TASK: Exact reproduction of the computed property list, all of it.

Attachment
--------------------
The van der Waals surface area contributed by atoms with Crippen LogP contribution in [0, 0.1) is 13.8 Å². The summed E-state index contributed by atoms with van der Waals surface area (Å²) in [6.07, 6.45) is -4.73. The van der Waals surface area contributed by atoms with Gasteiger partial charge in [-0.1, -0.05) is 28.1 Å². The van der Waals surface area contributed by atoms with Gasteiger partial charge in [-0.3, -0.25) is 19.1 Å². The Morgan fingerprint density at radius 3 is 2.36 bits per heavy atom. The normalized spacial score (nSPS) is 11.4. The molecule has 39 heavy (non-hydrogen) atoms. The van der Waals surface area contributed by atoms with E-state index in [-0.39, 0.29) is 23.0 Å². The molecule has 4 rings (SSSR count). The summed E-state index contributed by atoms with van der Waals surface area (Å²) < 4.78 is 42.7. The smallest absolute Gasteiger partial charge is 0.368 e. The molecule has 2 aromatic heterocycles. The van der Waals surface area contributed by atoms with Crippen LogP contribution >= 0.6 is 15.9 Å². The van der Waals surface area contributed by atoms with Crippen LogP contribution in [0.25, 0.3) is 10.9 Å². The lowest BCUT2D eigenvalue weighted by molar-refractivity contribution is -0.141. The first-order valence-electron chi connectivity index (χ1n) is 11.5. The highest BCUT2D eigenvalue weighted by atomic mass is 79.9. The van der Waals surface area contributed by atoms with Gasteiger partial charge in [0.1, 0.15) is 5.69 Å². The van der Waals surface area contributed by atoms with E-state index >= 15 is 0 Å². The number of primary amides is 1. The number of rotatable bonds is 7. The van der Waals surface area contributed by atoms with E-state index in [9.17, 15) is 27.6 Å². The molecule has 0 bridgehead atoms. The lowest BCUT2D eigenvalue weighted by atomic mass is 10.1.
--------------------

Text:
The van der Waals surface area contributed by atoms with Crippen LogP contribution in [0, 0.1) is 13.8 Å². The summed E-state index contributed by atoms with van der Waals surface area (Å²) in [6.07, 6.45) is -4.73. The van der Waals surface area contributed by atoms with Gasteiger partial charge in [-0.1, -0.05) is 28.1 Å². The van der Waals surface area contributed by atoms with Gasteiger partial charge in [-0.3, -0.25) is 19.1 Å². The Morgan fingerprint density at radius 3 is 2.36 bits per heavy atom. The normalized spacial score (nSPS) is 11.4. The molecule has 39 heavy (non-hydrogen) atoms. The van der Waals surface area contributed by atoms with E-state index in [-0.39, 0.29) is 23.0 Å². The molecule has 4 rings (SSSR count). The summed E-state index contributed by atoms with van der Waals surface area (Å²) < 4.78 is 42.7. The smallest absolute Gasteiger partial charge is 0.368 e. The molecule has 2 aromatic heterocycles. The van der Waals surface area contributed by atoms with Crippen LogP contribution >= 0.6 is 15.9 Å². The van der Waals surface area contributed by atoms with Crippen LogP contribution in [0.25, 0.3) is 10.9 Å². The lowest BCUT2D eigenvalue weighted by molar-refractivity contribution is -0.141. The first-order valence-electron chi connectivity index (χ1n) is 11.5. The highest BCUT2D eigenvalue weighted by atomic mass is 79.9. The van der Waals surface area contributed by atoms with Gasteiger partial charge in [0.1, 0.15) is 5.69 Å². The van der Waals surface area contributed by atoms with E-state index >= 15 is 0 Å². The number of primary amides is 1. The number of rotatable bonds is 7. The van der Waals surface area contributed by atoms with E-state index in [9.17, 15) is 27.6 Å². The molecule has 0 bridgehead atoms. The lowest BCUT2D eigenvalue weighted by atomic mass is 10.1.